Delaware breach of contract statute of limitations is the amount of time a wronged party has to sue for damages accrued when a contract is breached. Each state independently establishes statutes of limitations for civil and criminal lawsuits in order to prevent frivolous suits and preserve evidence and testimony.

Importance of Statute of Limitations

If you're considering a civil or criminal lawsuit, it's important to understand the statute of limitations that applies in your case. This depends on factors that include:

  • Whether the individual is an individual or business entity
  • What is the cause of action for a personal injury case?
  • Is it a criminal or civil case?
  • When did the loss or injury in question occur?
  • Where will the lawsuit be filed?

Shorter statutes of limitations apply if you are suing a government agency, state, or municipality. These suits also require that you fulfill specific notice requirements. Medical malpractice, product liability, and personal injury cases each have a separate limitation and also require notice or certificate.

If you do not file your suit before the statute of limitations expires, you may not be able to receive compensation for the damages you suffered. The clock begins ticking upon initial discovery of the problem.

Criminal Statute of Limitations

  • Felony offenses in Delaware typically carry a five-year statute of limitations, with the exception of charges for murder and most sexual offenses.
  • The statute of limitations for Class A misdemeanor charges is three years. These crimes include unlawful sexual contact, unauthorized computer access, terroristic threats, and/or reckless burning or exploding.
  • Two-year statute of limitations exists for Class B and C misdemeanors.
  • Misdemeanors involving a breach of fiduciary duty or fraud carry a three-year statute of limitations.

Civil Statute of Limitations

  • Personal injury cases have a statute of limitations of two years, including medical malpractice, personal property damage, product liability, slander, and libel.
  • A three-year limitation applies for breach of written contracts and two years for breach of spoken contracts.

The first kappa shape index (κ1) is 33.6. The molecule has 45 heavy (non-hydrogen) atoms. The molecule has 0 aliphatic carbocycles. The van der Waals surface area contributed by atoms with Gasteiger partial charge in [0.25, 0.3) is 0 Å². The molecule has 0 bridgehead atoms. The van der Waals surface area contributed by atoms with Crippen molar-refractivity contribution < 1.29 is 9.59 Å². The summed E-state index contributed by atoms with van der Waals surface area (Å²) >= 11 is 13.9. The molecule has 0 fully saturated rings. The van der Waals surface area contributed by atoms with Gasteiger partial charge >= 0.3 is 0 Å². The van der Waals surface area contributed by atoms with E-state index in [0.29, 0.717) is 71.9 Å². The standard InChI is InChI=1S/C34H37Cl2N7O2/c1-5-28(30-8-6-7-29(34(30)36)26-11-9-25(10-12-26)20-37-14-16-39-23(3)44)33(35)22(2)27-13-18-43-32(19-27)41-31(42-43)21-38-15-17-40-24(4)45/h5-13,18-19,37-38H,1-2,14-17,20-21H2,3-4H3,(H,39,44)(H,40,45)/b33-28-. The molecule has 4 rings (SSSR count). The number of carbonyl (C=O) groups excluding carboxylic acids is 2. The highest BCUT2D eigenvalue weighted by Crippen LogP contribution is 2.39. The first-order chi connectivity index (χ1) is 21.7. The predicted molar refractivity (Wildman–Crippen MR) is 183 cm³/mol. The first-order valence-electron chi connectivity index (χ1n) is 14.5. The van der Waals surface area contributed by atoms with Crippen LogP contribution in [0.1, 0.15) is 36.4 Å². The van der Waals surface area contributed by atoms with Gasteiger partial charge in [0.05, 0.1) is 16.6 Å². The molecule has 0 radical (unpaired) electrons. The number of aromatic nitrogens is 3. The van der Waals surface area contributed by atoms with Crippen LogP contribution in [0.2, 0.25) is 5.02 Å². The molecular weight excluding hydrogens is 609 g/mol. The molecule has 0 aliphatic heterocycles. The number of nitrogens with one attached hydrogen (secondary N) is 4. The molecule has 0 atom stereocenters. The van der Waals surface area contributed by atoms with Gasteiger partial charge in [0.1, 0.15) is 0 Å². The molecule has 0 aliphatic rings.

• Debt collection suits have a three-year statute of limitations.

Tolling of Statute of Limitations

In some cases, the statute of limitations is tolled, or suspended for a specific period of time. In Delaware, this includes cases in which:

  • The person was a minor or mentally incapacitated when the injury occurred
  • Bankruptcy was filed by the defendant
  • Medical malpractice affects a child under the age of six; the limit is suspended for two years or until he or she turns six
  • The accused in a criminal case is a fugitive of justice

Statute of Limitations Extension for Contract Claims

Legislation passed in Delaware in 2014 extends the statute of limitation for breach of contract for 20 years. No state currently has a longer limitation period for contract breach claims. This applies to contracts of at least $100,000. These contracts may specify limitations that include:

  • A time period not to exceed 20 years
  • An indefinite time period of up to 20 years
  • A period of time associated with another action, event, agreement, document, or statutory period within 20 years

This change is also important for the many companies that are incorporated in Delaware and located elsewhere.

Contract Language for Extending the Claims Period

Providing a specific date for the claims period to end offers the most clarity with this type of contract. In Delaware, using "indefinitely" indicates that you want the claims period to extend as long as possible. Applicable statute of limitations indicates three years based on prior case law. Adding a parenthetical phrase indicates that you extend claims for longer than three years.

Delaware Court of Chancery Ruling

The Delaware Court of Chancery ruled on the ability to contract around statute of limitations in the 2006 suit Bear Stearns Mortgage Funding Trust vs. EMC Mortgage LLC et al. They interpreted Section 8106(c) to provide flexibility when the language "period specified" is used.

This is not meant to be a change in substantive law, but rather a procedural matter designed to impact remedies. Retroactivity may also apply provided that this provision does not cause injustice. Agreements that do not indicate a statute of limitations are subject to the statutory maximum of 20 years.

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